conductivity of PANi granules

I just joined this group and I am not sure if this has been posted
already
I have a project on producing conductive nanofibres and fabricating
them from the scratch.
the polymer im using is polyaniline.
As a first step, i have produced polyaniline with ammonium persulfate
as oxidising agent and aniline hydrochloride. This is not completely
soluble in water..
I now have PANi in granule/powder form. To produce the best sample in
the laboratory, I need to test the conductivity levels of polymer
produced at different parameters. I am using concentration as the
varying parameter.
now i need to test this sample in granule form for its conductivity.
journals say that I have to pelletise this powder. How am I supposed to
do this with minimum fuss and good accuracy???
ALso, there is no testing equipment for polymer powder in my
laboratory. So I have to fabricate the instruments required. The
instruments also have to adhere to specified norms.
Any help would be greatly appreciated.
also, I read in a journal that aniline is a prospective solvent for
PANi. IS the usage of monomer as a solvent for producing a polymer
anyway detrimental to the quality of the product?? because I used HCL
as after treatment to remove residual aniline.
WIll the usage of Dodecyl benzene sulphonate to produce water-soluble
PANI affect its conductivity properties?
Caroline Joyce Cornelius
Reply to
carol
Loading thread data ...
carol wrote in part:
Can you consider other options? (Purchasing the material? Another ICP?)
Do you have access to a KBr pellet press such as is used for IR work?
It just seems like you are spending a lot of time reinventing things that have already been done. You aren't even at the point of making the fibers yet. Here is a link on making such fibers:
formatting link
John Aspen Research, -
formatting link
"Turning Questions into Answers"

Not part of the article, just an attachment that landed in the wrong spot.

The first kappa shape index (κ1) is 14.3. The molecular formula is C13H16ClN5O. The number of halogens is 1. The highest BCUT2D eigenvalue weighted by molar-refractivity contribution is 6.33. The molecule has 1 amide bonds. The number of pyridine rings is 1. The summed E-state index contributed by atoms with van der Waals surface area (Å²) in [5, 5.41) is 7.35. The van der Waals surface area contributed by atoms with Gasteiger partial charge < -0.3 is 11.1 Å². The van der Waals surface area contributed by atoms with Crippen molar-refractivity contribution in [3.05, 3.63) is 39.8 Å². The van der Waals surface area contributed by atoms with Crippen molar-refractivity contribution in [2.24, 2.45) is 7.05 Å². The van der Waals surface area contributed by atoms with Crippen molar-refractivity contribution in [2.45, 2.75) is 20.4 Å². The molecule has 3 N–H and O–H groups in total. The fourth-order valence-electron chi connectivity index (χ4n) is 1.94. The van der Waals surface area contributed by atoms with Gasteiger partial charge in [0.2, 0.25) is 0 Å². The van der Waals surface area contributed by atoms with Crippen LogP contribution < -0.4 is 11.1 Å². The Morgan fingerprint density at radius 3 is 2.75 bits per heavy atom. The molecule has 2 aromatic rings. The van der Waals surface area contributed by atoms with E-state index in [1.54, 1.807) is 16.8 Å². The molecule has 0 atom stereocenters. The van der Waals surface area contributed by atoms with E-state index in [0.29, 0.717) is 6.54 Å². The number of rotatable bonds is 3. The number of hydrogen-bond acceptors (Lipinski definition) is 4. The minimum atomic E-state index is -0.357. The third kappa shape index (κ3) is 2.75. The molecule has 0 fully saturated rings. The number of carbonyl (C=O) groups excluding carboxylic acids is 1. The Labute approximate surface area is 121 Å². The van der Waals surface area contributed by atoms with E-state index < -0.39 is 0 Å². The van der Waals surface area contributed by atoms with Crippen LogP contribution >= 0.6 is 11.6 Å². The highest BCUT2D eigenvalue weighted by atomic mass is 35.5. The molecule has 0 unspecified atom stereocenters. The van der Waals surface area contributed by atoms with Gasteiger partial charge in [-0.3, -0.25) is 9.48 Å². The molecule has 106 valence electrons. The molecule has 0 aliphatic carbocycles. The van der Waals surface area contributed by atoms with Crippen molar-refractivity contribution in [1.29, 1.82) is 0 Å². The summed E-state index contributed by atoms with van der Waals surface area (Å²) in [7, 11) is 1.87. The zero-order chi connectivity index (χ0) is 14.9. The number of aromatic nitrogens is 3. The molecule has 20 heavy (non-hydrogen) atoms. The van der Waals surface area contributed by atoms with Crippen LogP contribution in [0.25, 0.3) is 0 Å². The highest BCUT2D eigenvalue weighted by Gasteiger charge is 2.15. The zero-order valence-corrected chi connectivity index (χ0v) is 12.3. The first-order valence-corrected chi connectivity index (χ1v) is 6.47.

Opinions expressed herein are my own and may not represent those of my employer.
Reply to
john.spevacek
Im an undergraduate student of textile technology. yes the part i am currently doing has already been done. preparation of polyaniline has been known for a pretty long time.
I have prepared polyaniline samples now. What is actually new in my work maybe the fabrication part of polyaniline.
There is no KBr press in my department. Nobody has tried this in my department before. My professor wants me to fabricate the instrument and since I dont know the rules to be conformed to, it is a bit confusing now.
Can you please tell me how this KBr press works? Maybe I can do a simpler version of it on my own.
Thanks for the link. I already have that paper. That comes a little later after I decide on the parameters to be conformed to for the samples I have. Caroline
Reply to
carol
Going for another ICP isnt that easy. I dont seem to get polyaniline sample that easy in India.
Producing the sample according to my specifications also sounded much easier than procuring it.
Reply to
carol
Here is a link to a site with a picture of a pellet press.
formatting link
If you google for "pellet press" you can find others as well. There are no standards or rules for these tools, so feel free to be creative. For your needs, you want to make good contact between all the particles so that the current can freely flow. As you can imagine, the greater the pressure, the greater the conductivity, although I would imagine that the curve falls off, maybe logarithmic. The initial increase of pressure will show a great increase in conductivity. Each successive increase will show smaller increases in conductivity.
To ensure repeatibility, you will probably want to use the same amount of material each time, and use the same pressure (hang a weight from the end of the lever arm).
John Aspen Research, -
formatting link
"Turning Questions into Answers"
Opinions expressed herein are my own and may not represent those of my employer.
Reply to
john.spevacek
Does your university/college have a chemistry department? They would almost certainly have a KBr pellet press as they would use it in preparing samples for infrared spectrometry. They're also quite commonly used in inorganic chemistry groups looking at ceramics, superconductors, semiconductors, etc. Fabricating such a press would be difficult unless you have experience of reasonably heavy engineering tooling - they can produce up to some very high pressures!
Colin
Dr Colin Reed Business Development Manager - Adhesives Rosehill Polymers Ltd
formatting link

Reply to
Colin Reed
I dont know concepts of heavy engineering. I was thinking of asking the college workshop to fabricate a die for me...
I located the KBr press. Only the official permission is pending..
Thanks for the help
Reply to
carol

Site Timeline

PolyTech Forum website is not affiliated with any of the manufacturers or service providers discussed here. All logos and trade names are the property of their respective owners.